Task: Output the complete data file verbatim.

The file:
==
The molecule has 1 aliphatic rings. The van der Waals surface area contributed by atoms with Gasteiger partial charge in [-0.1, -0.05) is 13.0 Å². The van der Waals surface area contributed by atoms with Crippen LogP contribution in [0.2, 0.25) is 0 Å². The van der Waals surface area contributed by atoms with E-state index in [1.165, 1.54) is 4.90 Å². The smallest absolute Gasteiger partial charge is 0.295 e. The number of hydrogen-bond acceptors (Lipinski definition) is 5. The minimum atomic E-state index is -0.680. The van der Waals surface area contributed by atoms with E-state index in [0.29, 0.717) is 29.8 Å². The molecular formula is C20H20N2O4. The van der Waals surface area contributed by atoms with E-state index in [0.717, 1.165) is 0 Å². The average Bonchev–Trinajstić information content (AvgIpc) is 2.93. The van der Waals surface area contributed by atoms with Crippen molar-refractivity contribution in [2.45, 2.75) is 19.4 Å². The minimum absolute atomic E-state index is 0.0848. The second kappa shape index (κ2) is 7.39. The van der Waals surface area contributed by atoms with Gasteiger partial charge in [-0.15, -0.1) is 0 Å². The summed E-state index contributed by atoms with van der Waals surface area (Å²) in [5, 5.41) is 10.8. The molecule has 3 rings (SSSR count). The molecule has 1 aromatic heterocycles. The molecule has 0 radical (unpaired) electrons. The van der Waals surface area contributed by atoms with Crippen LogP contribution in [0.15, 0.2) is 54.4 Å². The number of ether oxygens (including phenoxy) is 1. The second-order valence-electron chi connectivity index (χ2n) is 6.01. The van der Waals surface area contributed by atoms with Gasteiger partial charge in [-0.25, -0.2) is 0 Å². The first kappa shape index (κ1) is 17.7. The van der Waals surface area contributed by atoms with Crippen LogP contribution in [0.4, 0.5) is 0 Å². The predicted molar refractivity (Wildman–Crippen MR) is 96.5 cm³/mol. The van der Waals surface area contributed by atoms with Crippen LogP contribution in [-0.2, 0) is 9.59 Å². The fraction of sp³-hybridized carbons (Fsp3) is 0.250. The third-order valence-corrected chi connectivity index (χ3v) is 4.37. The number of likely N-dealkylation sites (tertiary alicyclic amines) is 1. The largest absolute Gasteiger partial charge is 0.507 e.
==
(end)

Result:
The molecule has 1 aliphatic rings. The van der Waals surface area contributed by atoms with Gasteiger partial charge in [-0.1, -0.05) is 13.0 Å². The van der Waals surface area contributed by atoms with Crippen LogP contribution in [0.2, 0.25) is 0 Å². The van der Waals surface area contributed by atoms with E-state index in [1.165, 1.54) is 4.90 Å². The smallest absolute Gasteiger partial charge is 0.295 e. The number of hydrogen-bond acceptors (Lipinski definition) is 5. The minimum atomic E-state index is -0.680. The van der Waals surface area contributed by atoms with E-state index in [0.29, 0.717) is 29.8 Å². The molecular formula is C20H20N2O4. The van der Waals surface area contributed by atoms with E-state index in [0.717, 1.165) is 0 Å². The average Bonchev–Trinajstić information content (AvgIpc) is 2.93. The van der Waals surface area contributed by atoms with Crippen molar-refractivity contribution in [2.45, 2.75) is 19.4 Å². The minimum absolute atomic E-state index is 0.0848. The second kappa shape index (κ2) is 7.39. The van der Waals surface area contributed by atoms with Gasteiger partial charge in [-0.15, -0.1) is 0 Å². The summed E-state index contributed by atoms with van der Waals surface area (Å²) in [5, 5.41) is 10.8. The molecule has 3 rings (SSSR count). The molecule has 1 aromatic heterocycles. The molecule has 0 radical (unpaired) electrons. The van der Waals surface area contributed by atoms with Crippen LogP contribution in [0.15, 0.2) is 54.4 Å². The number of ether oxygens (including phenoxy) is 1. The second-order valence-electron chi connectivity index (χ2n) is 6.01. The van der Waals surface area contributed by atoms with Gasteiger partial charge in [-0.25, -0.2) is 0 Å². The first kappa shape index (κ1) is 17.7. The van der Waals surface area contributed by atoms with Crippen LogP contribution in [0.4, 0.5) is 0 Å². The predicted molar refractivity (Wildman–Crippen MR) is 96.5 cm³/mol. The van der Waals surface area contributed by atoms with Crippen LogP contribution in [-0.2, 0) is 9.59 Å². The fraction of sp³-hybridized carbons (Fsp3) is 0.250. The third-order valence-corrected chi connectivity index (χ3v) is 4.37. The number of likely N-dealkylation sites (tertiary alicyclic amines) is 1. The largest absolute Gasteiger partial charge is 0.507 e.